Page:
In a highly unusual move, Speaker of the House Paul Ryan (R-Wis.) fired Rev. Patrick Conroy, the chaplain of the U.S. House of Representatives. The chaplain’s role is to say a prayer at the start of each day that the House is in session and to provide pastoral counseling “to the entire community on the House side of the Capitol.”
Ryan initially gave no reason but when the issue blew up, he said that House members felt that their pastoral needs were not being met. Many believe the real reason was that Ryan did not like a prayer Conroy gave when the House was debating the tax cut legislation:
“May all members be mindful that the institutions and structures of our great nation guarantee the opportunities that have allowed some to achieve great success, while others continue to struggle. May their efforts these days guarantee that there are not winners and losers under new tax laws, but benefits balanced and shared by all Americans.”
Afterwards, Ryan told the chaplain, “Padre, you just got to stay out of politics.”
Things only got worse when Representative Mark Walker (R-N.C.), who is a member of the group deciding on the next chaplain, described who he wanted:
“I’m looking for somebody who has a little age, that has adult children, that kind of can connect with the bulk of the body here, Republicans and Democrats who are going through, back home the wife, the family…
“…when you walk the journey of having a kid back home that’s struggling or made some bad decisions, or when you have a separation situation or your wife’s not understanding the [congressional] schedule, having somebody who’s walked in those shoes allows you to immediately relate a little bit more than others.”
Some Catholics were incensed by those remarks, believing they revealed a prejudice against having a priest in that position. Conroy was only the second Catholic to ever serve as House chaplain.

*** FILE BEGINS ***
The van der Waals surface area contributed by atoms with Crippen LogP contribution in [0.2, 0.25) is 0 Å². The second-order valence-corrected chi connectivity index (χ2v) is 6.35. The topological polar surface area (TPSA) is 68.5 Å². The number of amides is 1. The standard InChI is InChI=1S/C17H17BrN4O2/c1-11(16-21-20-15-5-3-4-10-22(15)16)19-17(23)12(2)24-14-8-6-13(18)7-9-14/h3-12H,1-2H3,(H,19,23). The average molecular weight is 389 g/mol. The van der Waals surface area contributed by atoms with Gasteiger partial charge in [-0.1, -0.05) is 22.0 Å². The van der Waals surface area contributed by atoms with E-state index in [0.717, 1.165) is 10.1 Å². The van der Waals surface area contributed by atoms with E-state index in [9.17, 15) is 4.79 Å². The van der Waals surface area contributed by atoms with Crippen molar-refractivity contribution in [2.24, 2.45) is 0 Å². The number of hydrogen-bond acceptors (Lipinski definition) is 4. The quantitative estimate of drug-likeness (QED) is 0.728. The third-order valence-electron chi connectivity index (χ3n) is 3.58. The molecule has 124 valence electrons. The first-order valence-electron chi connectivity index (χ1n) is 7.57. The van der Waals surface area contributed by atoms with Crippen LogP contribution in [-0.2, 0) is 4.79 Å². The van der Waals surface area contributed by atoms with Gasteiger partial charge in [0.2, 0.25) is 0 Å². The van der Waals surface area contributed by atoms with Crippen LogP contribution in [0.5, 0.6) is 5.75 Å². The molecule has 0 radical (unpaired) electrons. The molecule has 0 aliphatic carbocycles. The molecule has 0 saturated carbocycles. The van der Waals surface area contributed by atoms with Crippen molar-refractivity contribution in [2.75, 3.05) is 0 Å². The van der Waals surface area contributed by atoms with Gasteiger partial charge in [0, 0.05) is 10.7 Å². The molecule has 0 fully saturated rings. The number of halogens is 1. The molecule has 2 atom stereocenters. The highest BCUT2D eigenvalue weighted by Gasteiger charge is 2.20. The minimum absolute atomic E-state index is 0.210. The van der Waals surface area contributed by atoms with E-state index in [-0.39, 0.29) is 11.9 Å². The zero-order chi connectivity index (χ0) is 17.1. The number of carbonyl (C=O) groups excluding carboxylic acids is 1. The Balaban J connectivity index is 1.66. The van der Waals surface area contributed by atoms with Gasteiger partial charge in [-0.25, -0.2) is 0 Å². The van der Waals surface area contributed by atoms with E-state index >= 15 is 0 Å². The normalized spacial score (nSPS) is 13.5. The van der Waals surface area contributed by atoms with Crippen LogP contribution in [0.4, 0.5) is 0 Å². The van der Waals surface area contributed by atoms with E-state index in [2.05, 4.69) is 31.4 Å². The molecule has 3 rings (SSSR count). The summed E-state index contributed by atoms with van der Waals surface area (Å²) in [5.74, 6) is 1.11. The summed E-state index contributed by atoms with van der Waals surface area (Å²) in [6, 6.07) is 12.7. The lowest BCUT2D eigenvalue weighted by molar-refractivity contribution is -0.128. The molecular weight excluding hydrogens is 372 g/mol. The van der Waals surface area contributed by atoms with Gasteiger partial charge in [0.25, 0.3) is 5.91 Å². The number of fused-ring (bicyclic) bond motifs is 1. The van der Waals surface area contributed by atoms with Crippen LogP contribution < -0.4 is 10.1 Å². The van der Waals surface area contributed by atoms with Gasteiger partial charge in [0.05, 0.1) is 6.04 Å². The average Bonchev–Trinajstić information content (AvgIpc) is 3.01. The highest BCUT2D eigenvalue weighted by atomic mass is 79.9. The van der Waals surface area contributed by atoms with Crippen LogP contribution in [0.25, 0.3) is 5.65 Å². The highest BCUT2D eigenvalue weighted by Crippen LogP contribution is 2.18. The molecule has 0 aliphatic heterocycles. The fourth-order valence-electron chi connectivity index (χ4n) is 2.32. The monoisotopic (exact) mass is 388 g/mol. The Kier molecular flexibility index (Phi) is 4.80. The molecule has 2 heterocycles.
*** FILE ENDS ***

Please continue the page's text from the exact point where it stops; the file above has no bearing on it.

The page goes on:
Responding to the anger, Walker added that he would be open to some priests:
“A priest or pastor over parishioners with families who have situations, those kind of things,” he said. “What I mean by that is to make sure they have experience in dealing with family issues.”
Controversies and scandals are so commonplace these days that many get little attention. This one, though, seemed to get addressed by just about every major newspaper and magazine. It also got plenty of air time on TV.
Since the issue first made headlines a few days ago, I’ve been skimming dozens of stories and listening to discussions on the cable shows. What I was looking for was even one person to make the point that this is not just a matter of possible religious bias, it is also blatant singlism. Walker wants the next chaplain to be someone who has a wife (and kids).
I could not find any clear articulation of that point. In New York magazine, Ed Kilgore inched toward the issue when he said, “Walker is getting perilously close to the old anti-Catholic jibe about the celibate priesthood not being entitled to ‘make the rules when they aren’t playing the game.’” And on MSNBC, NYU Professor Christina Greer said it sounded like women would not be considered, just someone who is a “heteronormative male.”
No one, in any of the publications or TV shows, pointed out that “the entire community on the House side of the Capitol” includes plenty of people who are single or don’t have kids. No one acknowledged that it would be helpful to have a chaplain who has “walked in the shoes” of people who are single or don’t have kids. They have pastoral needs, too.
I can think of one thing the single people might need a little help with – all the singlism they are faced with, day in and day out, by their own clueless colleagues who talk as if unmarried Congresspersons do not even exist. Maybe they would also like to talk about the sea of reporters and pundits who cover Congress as if it were one undifferentiated blob of people who are married with children. Perhaps they would like some empathy for the concerns that are specific to people who are single, including the 1,000+ federal laws that benefit and protect only people who are officially married. Some of those laws massively disadvantage single people financially and treat as inconsequential the important people in their lives.
The marginalization of single people in matters of religion is not specific to Congress. It also happens in everyday life, in places of worship, where single people often feel as though they are just not as valued as married people.
In the U.S., nearly half of all adults 18 and older are unmarried. Even counting people who marry, people spend more years of their adult life not married than married. It is indefensible to ignore them, in Congress or anywhere else.